S&P’s: Higher Premiums Support Personal Lines Insurers

December 4, 2002

Cash-strapped homeowners and automobile insurers have enacted the steep price increases necessary to recapture profitability, according to Standard & Poor’s just-published outlook for 2003, which puts the industry on a stable ratings footing.

Premium rate increases approaching 20 percent in homeowners insurance and 10 percent in auto coverage are driving a significant improvement in underwriting performance. These follow a sharp decline in the capital available for underwriting purposes (effectively, a decline in supply), caused by underwriting losses in prior years and by reduced values and returns in insurer investment portfolios.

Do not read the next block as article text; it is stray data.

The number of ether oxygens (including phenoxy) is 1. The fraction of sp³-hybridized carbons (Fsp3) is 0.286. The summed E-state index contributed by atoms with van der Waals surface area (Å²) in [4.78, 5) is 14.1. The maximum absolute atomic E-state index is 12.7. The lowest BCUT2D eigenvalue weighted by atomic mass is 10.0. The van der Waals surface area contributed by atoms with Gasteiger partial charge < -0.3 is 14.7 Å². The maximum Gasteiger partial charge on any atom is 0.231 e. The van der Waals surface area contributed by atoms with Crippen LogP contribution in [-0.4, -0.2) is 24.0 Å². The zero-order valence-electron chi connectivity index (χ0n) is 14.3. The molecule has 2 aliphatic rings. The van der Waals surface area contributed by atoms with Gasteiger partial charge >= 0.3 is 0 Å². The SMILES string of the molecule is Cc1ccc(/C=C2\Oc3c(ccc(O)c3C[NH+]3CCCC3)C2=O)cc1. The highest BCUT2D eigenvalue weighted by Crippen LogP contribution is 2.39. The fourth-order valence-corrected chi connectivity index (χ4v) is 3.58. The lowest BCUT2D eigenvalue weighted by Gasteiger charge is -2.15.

Insurers have also fared well in reducing the damage inflicted on their
balance sheets by mold claims. “Mold is largely an issue of the past and is rapidly receding as an issue of the present,” Charlie Titterton, a
director in Standard & Poor’s insurance ratings, said.

Entitled ‘U.S. Personal Lines Insurance Outlook 2003: on the Path to
Profitability’, the report is available to RatingsDirect subscribers at

Topics Carriers

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